The CBCC partnered with the Gunnison Ranger District and installed 208 ‘designated sites’ over the previous two years in those 6 drainages.  Now, it’s on – no vehicular/car camping outside of the actual designated sites on the ground marked by a site number and the camping symbol.  It is illegal to drive off a system route (road) and create a new campsite.  It is illegal to make a fire/campfire outside of a provided FS metal fire ring.  Backpacking/bikepacking, etc., are not considered ‘car’ camping and do not have the punishable offenses associated with the order.  If you were hiking over from Aspen (riding over, moto’ing over), and wanted to throw up at tent in the National Forest and have a small fire ring, that is a permitted and legal use if you are accessing your camp off a trail. A stage one fire ban would deter the fire ring and campfire, but if there’s no ban, then the tent site and a small fire ring is permitted.  The 208 sites are still first come – first served, they are not ‘reservable’ sites.  The camping limit is still 14 days. Please be prepared by anticipating on it being busy. Plan ahead by thinking about a backup area to camp if your go-to is taken upon arrival.


Trails in the north end of the Valley wintered well.  We are often excited to see previous years’ trail work and how it held up to the elements. Of course, we’ll always have blowouts and high-water run-off issues and impacts, but we continue to implement sustainable drainage and trail improvements to keep on top of our vast network. Keep up with the trail report on our website (cbmba.org) for the latest in trail openings. The whole network is nearly melted out already.


Last year we completed the new Middle Cement Creek Trail (#399) and besides the 100’+ tree that fell and then hung suspended in the forest canopy above and dangled 2’ above the very middle of the new trail, it too, wintered beautifully and is a novel addition to the network.  Best of all, it eliminates bikers/hikers sharing a busy, dusty road for over 5 miles, and provides a wonderful trail experience and network connection.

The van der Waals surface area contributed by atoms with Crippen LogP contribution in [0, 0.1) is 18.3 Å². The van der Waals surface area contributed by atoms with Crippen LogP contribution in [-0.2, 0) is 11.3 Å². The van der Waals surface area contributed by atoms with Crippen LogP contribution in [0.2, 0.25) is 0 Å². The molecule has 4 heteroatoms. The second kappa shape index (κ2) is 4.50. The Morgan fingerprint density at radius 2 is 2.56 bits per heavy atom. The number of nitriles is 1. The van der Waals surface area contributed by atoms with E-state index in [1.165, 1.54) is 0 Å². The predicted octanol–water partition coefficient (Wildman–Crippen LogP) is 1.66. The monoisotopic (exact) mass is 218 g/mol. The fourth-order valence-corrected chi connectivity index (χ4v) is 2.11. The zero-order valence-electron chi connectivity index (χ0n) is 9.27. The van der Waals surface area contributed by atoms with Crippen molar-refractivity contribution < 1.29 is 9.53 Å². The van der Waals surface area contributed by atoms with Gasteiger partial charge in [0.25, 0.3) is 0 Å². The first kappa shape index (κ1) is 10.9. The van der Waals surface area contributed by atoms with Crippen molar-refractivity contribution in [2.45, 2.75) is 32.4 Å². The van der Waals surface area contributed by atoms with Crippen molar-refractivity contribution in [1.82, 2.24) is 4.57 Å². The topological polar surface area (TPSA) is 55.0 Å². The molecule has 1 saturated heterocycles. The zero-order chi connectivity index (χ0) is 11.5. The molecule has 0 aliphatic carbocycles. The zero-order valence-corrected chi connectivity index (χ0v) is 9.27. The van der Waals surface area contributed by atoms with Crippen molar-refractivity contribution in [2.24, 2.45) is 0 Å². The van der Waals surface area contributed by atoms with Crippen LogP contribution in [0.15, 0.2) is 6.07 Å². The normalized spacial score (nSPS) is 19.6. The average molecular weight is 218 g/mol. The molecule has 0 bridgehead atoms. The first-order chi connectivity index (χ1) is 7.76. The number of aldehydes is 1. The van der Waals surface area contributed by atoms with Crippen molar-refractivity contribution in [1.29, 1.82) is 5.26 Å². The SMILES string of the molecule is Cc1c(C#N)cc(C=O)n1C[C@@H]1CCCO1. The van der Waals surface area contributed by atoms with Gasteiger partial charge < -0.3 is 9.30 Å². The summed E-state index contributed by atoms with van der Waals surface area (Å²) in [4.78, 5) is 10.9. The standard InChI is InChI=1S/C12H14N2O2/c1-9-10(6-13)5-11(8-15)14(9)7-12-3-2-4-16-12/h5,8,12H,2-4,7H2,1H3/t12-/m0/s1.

Built by CBMBA community volunteers and the CBCC, the new Mogul Storage Trails at the base of the Baxter Gulch Trail are open and provide two bike specific, downhill only, flow and jump trails.  These types of trails have been long asked for and hard to come by in our current Forest and Travel Management Plan.  We are so honored to have a partner in the Town of Crested Butte to be able to provide this amazing new addition to the network.


Last year, we saw a well-received reaction to the designated camping that was still being implemented.   We saw obvious improvements, and we hope those trends continue in this new season.  So far, our numbers are down, except for the usual shenanigans that we’re not going to ever be rid of, like those pesky toilets. We’ve found the usual ‘human waste’ and toilet paper stashes.  We’ve found abandoned campsites and hunting camps, and we’ll always provide the boots on the ground to make sure the few don’t spoil it for all.  The busy season is just upon us.  Our seasoned, professional crews are back on the ground, and we have new energy and new crew members to keep the CBCC tradition alive for the sixth season.  We aim to partner and collaborate with stakeholders and agencies to provide the best backcountry experiences, and we eagerly accept observations and feedback from the good folks out there sharing in the glory of Paradise.  Please reach out anytime with observations, questions, or how to get involved at info@cbmba.org.


CBCC 2022 Statistics to date

Trees cleared – 315

Campsites cleaned – 181

Miles of trail maintained/worked on – 26.25 miles

Trash collected – 277.1

Reaches/Actual Contacts – 256

Fire rings decommissioned – 4

Human waste properly disposed of – 8

2022 CBCC Crew:

CBMBA Operations Manager/CBCC Supervisor: Grant Spear

CBCC Crew Leader: Jake Scott

CBCC Crew: Erik Stolz, Grant Campbell, Joseph Rice